What We Look For In a Pitch
Jeff Loehr, Westchester, NY
February 21st, 2016
We see a lot of presentations from a lot of entrepreneurs. Many entrepreneurs, to be very honest, do not have good scalable ideas. Many have good ideas but no way to execute. Those that do have good ideas and can execute, often can’t present their ideas clearly. We look for that rare combination: Good product, quality execution and an ability to tell the story.
Story telling is important. The founders of a growth startup must tell their story over and over again. They have to excel at telling the story to investors, to partners and to customers, if they don’t then people won’t invest, won’t partner and won’t buy… often even if the product is stellar.
Though selection would be a lot easier if companies all followed the same template, they don’t. The contents of a good story never seems to follow a strict pattern, even if the basic building blocks are the same. But regardless of how the story is told, there are some things we are always looking for:
- A solid attention grabbing introduction. There should be something here that makes us want to listen to the rest of the presentation. This is the 30 second pitch, the headline, the explanation to a kindergartner, whatever you want to call it that explains what the business is. If the entrepreneurs can’t explain up front what the product is, we will probably never understand it.
- The pain or market need. We want to know why this product matters and why there is an opportunity.
- The market size. How big is the market, how many potential customers.
- The solution. Then we want to know how the company is going to fill the need / address the pain. We want to see a product / product description but we also don’t want it to go on forever – we want clarity and concision.
- The business model. How the company make money. Is the company selling a subscription, for example, or charging a fee for service? What does the business need, with whom will it partner. Sometimes the innovation itself is in the business model not the product, so we want to see clearly how this will work.
- Experience in the market / market validation. Feedback from the market, especially feedback from customers that addresses any obvious weaknesses.
- Channels to market / market strategy. Sometimes this is covered in the business model, but if now we want to understand how the company will drive awareness and sales. We don’t want to see how big 1% of the market is, based on the assumption that getting 1% of the market is easy.
- Competition: Who is it and how does this company compare. Every product no matter how innovative has a next best alternative, a competitor. Before the calculator people used slide rulers.
- Team: who is the team and why should we invest in that team. Angel investing is often more about the team than the product. The product may shift, the market may change, but this team has to deliver.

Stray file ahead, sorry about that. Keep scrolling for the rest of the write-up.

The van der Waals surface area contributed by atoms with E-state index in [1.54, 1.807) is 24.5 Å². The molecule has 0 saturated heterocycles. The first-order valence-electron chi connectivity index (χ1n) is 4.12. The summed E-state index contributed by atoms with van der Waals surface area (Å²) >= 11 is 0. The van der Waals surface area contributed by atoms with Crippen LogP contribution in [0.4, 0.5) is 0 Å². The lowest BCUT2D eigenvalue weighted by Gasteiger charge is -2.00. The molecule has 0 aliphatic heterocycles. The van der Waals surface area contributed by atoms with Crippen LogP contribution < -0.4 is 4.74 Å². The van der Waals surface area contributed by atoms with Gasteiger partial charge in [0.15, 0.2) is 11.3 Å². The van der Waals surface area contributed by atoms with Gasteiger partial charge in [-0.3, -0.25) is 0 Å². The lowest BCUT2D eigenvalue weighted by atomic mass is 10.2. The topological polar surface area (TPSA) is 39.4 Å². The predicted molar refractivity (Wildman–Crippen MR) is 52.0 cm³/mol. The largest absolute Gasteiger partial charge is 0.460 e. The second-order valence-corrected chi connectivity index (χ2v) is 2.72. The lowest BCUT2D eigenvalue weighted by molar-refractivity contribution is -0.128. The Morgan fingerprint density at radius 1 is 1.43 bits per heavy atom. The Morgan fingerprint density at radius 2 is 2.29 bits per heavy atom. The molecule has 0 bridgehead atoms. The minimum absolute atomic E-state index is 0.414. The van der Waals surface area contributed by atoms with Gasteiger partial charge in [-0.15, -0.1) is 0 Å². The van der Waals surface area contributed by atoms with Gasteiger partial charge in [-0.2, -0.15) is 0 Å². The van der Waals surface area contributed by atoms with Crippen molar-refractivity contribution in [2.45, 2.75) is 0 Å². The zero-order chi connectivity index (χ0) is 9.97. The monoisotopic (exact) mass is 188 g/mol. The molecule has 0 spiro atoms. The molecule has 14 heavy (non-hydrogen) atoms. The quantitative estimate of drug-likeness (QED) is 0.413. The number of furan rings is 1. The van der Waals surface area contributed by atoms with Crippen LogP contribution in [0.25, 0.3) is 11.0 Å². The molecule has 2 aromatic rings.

- Forecast / Plans: How much money by when.
- Exit strategy: Angel investors make money when a company is acquired. So we need to know who may be interested in acquiring the company. Entrepreneurs often don’t like thinking this way, but angel investors really only care about that exit.
- The Ask: What does the company need.
“And the best part: this should be done in 12 minutes. There is a lot of detail that entrepreneurs won’t be able to present, and we will get to that eventually but first we need to be interested. We want the highlights, the big picture story and we have to believe that there is enough there to delve into the details.”
We are looking for growth companies at an early stage with a strong business case. They often have little or no revenue but will have a prototype product and a well defined plan for growth. Some specific components that we look for:
Strong management team: only a strong team will be able to deliver through the challenges of starting up a company. A quality team is one of the key factors in making an investment – often it can be the make or break factor. Other things can be fixed.
An addressable market of over $100 million: this is really a minimum, $250 million is a better target, but sometimes we can find this bigger market through strategy or adjusting the offering. But the market must be large enough to warrant investment.
Defined market pain: this has to be clear and easy to understand. This is the issue you are trying to fix; from finding a ride to the desire to get to the moon, there must be a clear pain.
Clear product that addresses the pain: a new product or offering that addresses this pain. As a rule we are less interested in modifications to existing products. We want something that breaks the mold, is innovative, and offers the potential to take the world by storm.
Marketing strategy: a plan for getting this to the market. We recognize that this will likely change, but investors will be interested in the broad strokes right from the beginning.
Delivery and investment plan: defining what investment funds will be used for and what results the company expects to see from the investment. If it is buying equipment, hiring people or conducting research, there should be a clear plan linked to measurable expectations.